Rain Garden: The rain garden is a planted depression that allows rainwater runoff to be absorbed from impervious urban areas like roofs, driveways, walkways, parking lots, and compacted lawn areas. The public would be educated on how this reduces rain runoff by allowing stormwater to soak into the ground, as opposed to flowing into storm drains and surface waters which causes erosion, water pollution, flooding, and diminished groundwater. It will be designed for Nebraska-specific soils and climate. Native plants from all areas of Nebraska have been used because they don’t require fertilizer and are more tolerant of the local climate, soil, and water conditions. They also attract local wildlife such as native birds and butterflies. The plants include a selection of wetland edge vegetation, such as wildflowers, sedges, rushes, ferns, shrubs and small trees— will take up excess water flowing into the rain garden. Water filters through soil layers before entering the groundwater system. The site shows how the root systems enhance infiltration, maintain or even augment soil permeability, provide moisture redistribution, and sustain diverse microbial populations involved in biofiltration. Also, through the process of transpiration, rain garden plants return water vapor to the atmosphere.

Bioswale: This landscape element is designed to remove silt and pollution from surface runoff water. The location is near a swaled drainage area (a sidewalk) and includes gently sloped sides filled with vegetation, compost, and riprap. The water’s flow path, along with the wide and shallow ditch, is designed to maximize the time water spends in the swale, which aids the trapping of pollutants and silt.

Gazebo: The gazebo provides seating for a classroom setting and resting area.  The structure includes gutters and a rain barrel to educate about gutters, rain barrels, and grass pavers.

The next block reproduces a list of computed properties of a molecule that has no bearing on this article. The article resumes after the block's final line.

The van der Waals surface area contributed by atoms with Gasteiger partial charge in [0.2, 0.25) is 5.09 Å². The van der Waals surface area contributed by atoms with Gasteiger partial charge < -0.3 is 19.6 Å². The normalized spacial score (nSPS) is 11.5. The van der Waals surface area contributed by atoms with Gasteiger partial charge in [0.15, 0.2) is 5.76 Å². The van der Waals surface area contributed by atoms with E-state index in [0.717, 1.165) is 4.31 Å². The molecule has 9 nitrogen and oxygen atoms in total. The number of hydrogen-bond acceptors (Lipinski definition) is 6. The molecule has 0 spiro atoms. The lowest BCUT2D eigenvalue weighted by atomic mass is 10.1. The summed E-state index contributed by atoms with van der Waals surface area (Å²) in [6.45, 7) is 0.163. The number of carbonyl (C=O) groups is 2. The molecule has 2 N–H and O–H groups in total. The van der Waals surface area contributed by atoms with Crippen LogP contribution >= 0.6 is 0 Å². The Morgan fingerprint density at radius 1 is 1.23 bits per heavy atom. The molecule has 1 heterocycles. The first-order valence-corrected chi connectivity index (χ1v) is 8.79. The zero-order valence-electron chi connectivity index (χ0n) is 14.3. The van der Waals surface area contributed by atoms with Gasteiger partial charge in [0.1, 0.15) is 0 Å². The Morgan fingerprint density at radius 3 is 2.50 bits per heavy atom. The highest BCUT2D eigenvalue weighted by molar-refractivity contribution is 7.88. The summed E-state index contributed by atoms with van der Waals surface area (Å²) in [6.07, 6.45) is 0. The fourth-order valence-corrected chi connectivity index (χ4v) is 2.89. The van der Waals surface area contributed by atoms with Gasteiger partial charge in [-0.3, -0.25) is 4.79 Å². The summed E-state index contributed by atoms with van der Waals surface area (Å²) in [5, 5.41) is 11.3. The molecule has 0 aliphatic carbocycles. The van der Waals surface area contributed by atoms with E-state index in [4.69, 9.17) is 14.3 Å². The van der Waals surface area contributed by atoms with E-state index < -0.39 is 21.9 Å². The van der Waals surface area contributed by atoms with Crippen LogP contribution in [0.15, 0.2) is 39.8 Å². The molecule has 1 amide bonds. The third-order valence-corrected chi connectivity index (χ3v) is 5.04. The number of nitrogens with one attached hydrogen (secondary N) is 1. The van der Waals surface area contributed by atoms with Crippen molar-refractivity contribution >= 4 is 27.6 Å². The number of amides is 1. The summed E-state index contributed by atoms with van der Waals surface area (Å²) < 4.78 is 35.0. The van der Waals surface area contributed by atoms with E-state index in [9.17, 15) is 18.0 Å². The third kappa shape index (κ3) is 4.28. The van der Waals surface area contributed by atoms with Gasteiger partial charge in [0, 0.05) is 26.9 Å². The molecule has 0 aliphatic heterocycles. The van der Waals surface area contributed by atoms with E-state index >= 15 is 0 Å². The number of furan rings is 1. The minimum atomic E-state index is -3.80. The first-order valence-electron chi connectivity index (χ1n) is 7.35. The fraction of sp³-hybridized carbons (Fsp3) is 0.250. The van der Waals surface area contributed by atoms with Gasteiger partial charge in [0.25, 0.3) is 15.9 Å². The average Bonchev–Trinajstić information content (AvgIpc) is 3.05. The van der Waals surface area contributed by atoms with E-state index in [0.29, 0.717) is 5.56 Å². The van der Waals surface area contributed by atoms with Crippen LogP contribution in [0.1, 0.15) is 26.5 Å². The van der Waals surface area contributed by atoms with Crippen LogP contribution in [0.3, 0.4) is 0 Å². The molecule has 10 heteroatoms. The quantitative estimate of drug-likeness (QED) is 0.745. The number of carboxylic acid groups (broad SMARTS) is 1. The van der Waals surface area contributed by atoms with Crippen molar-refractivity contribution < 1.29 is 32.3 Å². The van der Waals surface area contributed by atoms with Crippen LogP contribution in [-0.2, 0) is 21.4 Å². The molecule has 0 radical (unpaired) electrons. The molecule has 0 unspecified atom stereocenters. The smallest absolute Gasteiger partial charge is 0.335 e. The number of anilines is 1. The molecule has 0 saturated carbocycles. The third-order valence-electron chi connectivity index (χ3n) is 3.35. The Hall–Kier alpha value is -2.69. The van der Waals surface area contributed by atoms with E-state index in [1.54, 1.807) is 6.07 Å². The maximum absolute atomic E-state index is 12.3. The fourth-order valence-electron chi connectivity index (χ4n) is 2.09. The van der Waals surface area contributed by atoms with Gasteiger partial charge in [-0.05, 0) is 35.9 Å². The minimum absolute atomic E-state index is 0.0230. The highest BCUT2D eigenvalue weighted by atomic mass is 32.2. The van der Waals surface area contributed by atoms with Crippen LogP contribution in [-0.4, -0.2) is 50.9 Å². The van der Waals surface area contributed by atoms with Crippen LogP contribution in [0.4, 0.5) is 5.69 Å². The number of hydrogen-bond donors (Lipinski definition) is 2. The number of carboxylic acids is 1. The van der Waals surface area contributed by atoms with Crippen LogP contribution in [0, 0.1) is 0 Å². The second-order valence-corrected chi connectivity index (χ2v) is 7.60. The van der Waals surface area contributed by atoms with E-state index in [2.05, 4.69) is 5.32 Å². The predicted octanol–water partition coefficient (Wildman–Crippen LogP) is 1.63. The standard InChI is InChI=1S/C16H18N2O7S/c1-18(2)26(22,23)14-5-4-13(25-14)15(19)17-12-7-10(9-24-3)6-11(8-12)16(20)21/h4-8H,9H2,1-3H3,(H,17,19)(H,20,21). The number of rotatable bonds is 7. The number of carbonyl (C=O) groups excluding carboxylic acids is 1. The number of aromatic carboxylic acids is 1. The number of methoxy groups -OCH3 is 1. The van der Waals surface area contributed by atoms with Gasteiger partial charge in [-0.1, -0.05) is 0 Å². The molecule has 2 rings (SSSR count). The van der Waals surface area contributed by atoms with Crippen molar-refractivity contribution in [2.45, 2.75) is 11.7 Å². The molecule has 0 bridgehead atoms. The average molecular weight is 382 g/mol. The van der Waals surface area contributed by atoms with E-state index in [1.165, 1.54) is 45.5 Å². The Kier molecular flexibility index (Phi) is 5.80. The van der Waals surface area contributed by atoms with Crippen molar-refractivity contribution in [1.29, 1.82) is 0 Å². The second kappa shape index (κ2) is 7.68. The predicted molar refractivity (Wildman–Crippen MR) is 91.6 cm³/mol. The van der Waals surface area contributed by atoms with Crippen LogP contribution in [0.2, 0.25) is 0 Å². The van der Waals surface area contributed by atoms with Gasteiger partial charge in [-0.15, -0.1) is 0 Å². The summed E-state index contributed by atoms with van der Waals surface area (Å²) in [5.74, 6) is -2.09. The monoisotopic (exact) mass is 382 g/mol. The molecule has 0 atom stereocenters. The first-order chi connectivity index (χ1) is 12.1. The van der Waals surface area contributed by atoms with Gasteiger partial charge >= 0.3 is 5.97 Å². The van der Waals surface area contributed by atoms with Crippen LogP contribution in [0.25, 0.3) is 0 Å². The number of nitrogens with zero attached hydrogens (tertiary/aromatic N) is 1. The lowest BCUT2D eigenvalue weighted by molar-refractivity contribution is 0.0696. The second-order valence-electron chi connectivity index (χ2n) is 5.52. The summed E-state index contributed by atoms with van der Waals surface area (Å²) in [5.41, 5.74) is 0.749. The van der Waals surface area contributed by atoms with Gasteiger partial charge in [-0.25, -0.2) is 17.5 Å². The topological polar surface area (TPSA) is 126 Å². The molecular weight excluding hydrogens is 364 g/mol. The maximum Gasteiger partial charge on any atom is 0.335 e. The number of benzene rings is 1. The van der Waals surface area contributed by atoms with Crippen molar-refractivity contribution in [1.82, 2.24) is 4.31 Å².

Kids Tunnel: This natural play feature was installed in July 2013 and uses flowering vines to cover the structure, creating a space for children to play and learn about plants, vines, and shade.

Bee Hotel:  The bee hotel provides essential nesting homes for solitary bees. These bees don't swarm or have a hive like the more well-known honeybees and wasps. Solitary bees are excellent pollinators. They pollinate our crops and ensure that plant communities are healthy and productive.

Prairie Restoration: This area was planted by the Prairie Plains Resources Institute. The prairie path combines the natural play feature with a need to cover a low area on the site with something other than turf. The prairie grass and forb roots help add structure to the soil and improve water infiltration over time. Simply mowing a path through the area allows the public to experience running through tall prairie grasses. The restoration process will take years to complete.


Areas Near The Outdoor Learning Area

4-H Building: During the State Fair, the 4-H building has several events. The remainder of the year, the building is utilized as a sports field house with baseball & softball cages, basketball courts, volleyball courts, soccer fields, and kids play area.

Raising Nebraska Building: This 50,000 square-foot building is just west of the outdoor learning area. It is two stories high with exhibition space on the ground floor and the Nebraska State Fair administrative offices on the second floor. It also features a museum area with information and artifacts from the past 144 years of the fair. The Department of Agriculture and the Nebraska Game & Parks Commission share the lower floor with meeting space available on the top floor. The Dept. of Agriculture’s interactive, technology-based displays promote agriculture in Nebraska and is available for use year-round. The display has been described as a Smithsonian-type display with simulators and videos.

Family Fun Center: During the State Fair, the Family Fun Activity Center is located under a large tent in the Family Fun Activity Center and provides all-day games, sanctioned games & competitions, a daily food eating contest, Make-and-Take activities, and much more for children of all ages. Butterfly adventures, which is an educational environment where people can interact with butterflies of many different species will be held daily in the Family Fun Zone, as well as The Pirates of the Colombian Caribbean Aerial High Wire Thrill Show, which is a daily grounds entertainment act with multiple showings a day.